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Spectrum: Autism Research News


Deborah Rudacille

Former News Editor,

Deborah Rudacille earned an M.A. in science writing from Johns Hopkins University in 1998. She worked as a research writer at the Johns Hopkins Bloomberg School of Public Health and as senior science writer at the Johns Hopkins School of Medicine. Rudacille is the author of three books: The Scalpel and the Butterfly (2000), The Riddle of Gender (2004) and Roots of Steel (2010). She joined’s team as news editor in 2010.

March 2017
An image of an abstract, colorful playground set against a dark and mysterious background. The image conveys a sense of mystery.

The twenty-something free fall

by  /  29 March 2017

Young adults with autism face many new expectations and challenges — with none of the support that is available during high school.

November 2016
Boy looking in mirror sees girl reflected back

New clinical guidelines address gender dysphoria in autism

by  /  7 November 2016

New recommendations urge clinicians to screen teenagers for autism when they seek treatment at gender clinics, and evaluate those with autism for gender concerns.

April 2016

Living between genders

by  /  13 April 2016

‘Trans’ people with autism express a gender at odds with societal expectations, or reject the male-female divide entirely. Many are breaking new ground on how identity is defined — and what it means to also have autism.

October 2013

Nobel goals

by  /  7 October 2013

On the occasion of Thomas Südhof winning the Nobel Prize in Physiology or Medicine,’s former news editor recalls their first meeting.

October 2011

Autism rates higher among adults with low birth weight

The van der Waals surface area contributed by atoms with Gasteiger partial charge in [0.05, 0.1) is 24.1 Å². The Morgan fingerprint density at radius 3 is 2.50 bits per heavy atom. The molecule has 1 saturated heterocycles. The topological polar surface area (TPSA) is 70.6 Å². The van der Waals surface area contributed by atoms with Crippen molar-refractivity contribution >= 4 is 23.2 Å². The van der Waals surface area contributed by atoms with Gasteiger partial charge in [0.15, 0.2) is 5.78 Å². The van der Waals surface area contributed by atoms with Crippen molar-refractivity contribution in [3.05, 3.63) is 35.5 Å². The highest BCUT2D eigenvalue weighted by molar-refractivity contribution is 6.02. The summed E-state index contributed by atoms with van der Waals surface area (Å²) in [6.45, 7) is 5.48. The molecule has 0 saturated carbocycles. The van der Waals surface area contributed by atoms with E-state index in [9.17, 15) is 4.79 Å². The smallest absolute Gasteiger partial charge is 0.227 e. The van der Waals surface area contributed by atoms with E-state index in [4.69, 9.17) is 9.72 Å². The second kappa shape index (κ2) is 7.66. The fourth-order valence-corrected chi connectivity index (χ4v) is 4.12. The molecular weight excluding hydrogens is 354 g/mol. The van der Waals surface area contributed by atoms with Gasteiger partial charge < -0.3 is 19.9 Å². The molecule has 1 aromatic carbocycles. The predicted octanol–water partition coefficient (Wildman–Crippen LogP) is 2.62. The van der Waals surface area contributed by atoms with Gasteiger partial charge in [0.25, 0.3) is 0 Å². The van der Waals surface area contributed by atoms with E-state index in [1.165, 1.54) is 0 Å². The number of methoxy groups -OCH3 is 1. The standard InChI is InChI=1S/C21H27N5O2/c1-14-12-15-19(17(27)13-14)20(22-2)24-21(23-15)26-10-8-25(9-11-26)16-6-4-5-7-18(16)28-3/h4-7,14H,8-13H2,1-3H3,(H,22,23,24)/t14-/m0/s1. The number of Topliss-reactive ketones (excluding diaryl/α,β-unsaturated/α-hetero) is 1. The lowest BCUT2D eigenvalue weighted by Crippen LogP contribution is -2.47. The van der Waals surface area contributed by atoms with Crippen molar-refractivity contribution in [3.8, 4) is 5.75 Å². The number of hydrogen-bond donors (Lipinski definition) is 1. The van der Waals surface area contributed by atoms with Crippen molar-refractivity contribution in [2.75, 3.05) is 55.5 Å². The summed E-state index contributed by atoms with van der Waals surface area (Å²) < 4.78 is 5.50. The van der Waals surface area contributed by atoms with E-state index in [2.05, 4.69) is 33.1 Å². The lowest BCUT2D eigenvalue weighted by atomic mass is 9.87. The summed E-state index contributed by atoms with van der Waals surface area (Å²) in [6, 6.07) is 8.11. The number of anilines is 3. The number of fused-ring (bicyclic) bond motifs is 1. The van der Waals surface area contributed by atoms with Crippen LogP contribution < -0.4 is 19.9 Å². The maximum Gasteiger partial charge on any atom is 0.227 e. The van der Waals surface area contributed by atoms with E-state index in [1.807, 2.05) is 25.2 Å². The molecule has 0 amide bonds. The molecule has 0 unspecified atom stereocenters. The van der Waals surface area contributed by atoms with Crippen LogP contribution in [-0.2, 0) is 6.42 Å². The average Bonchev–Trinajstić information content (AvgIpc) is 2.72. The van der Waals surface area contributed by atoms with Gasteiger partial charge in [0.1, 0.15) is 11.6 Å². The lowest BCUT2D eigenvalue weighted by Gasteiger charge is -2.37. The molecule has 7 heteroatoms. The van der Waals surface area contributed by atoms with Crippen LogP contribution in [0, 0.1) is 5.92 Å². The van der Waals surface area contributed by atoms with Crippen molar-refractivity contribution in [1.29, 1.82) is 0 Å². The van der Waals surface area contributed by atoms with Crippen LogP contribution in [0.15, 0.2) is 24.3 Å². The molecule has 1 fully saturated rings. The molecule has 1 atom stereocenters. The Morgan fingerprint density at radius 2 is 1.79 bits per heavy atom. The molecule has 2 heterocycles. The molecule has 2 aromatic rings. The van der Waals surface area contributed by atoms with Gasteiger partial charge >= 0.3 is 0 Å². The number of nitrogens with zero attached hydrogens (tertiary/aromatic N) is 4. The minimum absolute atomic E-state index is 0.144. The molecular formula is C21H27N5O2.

by  /  31 October 2011

Autism prevalence is five times higher in young adults born weighing 2,000 grams or less compared with controls, according to a study published 17 October in Pediatrics.


Later-born children at higher risk for autism

by  /  24 October 2011

In families that have more than one child with autism, the middle children, particularly those born second, have a higher risk of developing autism than other children in the family, according to a study published 19 October in PLoS One. In families that have only one child with autism, however, risk of the disorder rises with each additional birth, the study found.


Facial features provide clue to autism severity

by  /  20 October 2011

Boys with autism have a distinct facial structure that differs from that of typically developing controls, according to a study published 14 October in Molecular Autism.


Growth factor improves autism symptoms in mice

by  /  19 October 2011

Mice lacking a copy of SHANK3, a gene associated with autism and intellectual disability, show marked improvements in brain signaling after being treated with insulin-like growth factor 1, according to unpublished findings presented Saturday at the International Congress of Human Genetics in Montreal, Canada.


Upright citizens

by  /  18 October 2011

Adolescents with autism may not use abstract reasoning to understand why certain acts are wrong, but they know the difference between a moral transgression and a social blunder.


Researchers debut mice with links to Williams syndrome

by  /  17 October 2011

Mouse pups with a duplication of GTF2I, a gene linked to Williams syndrome and autism, show extreme separation anxiety when separated from their mothers, according to unpublished findings presented Thursday at the International Congress of Human Genetics in Montreal, Canada.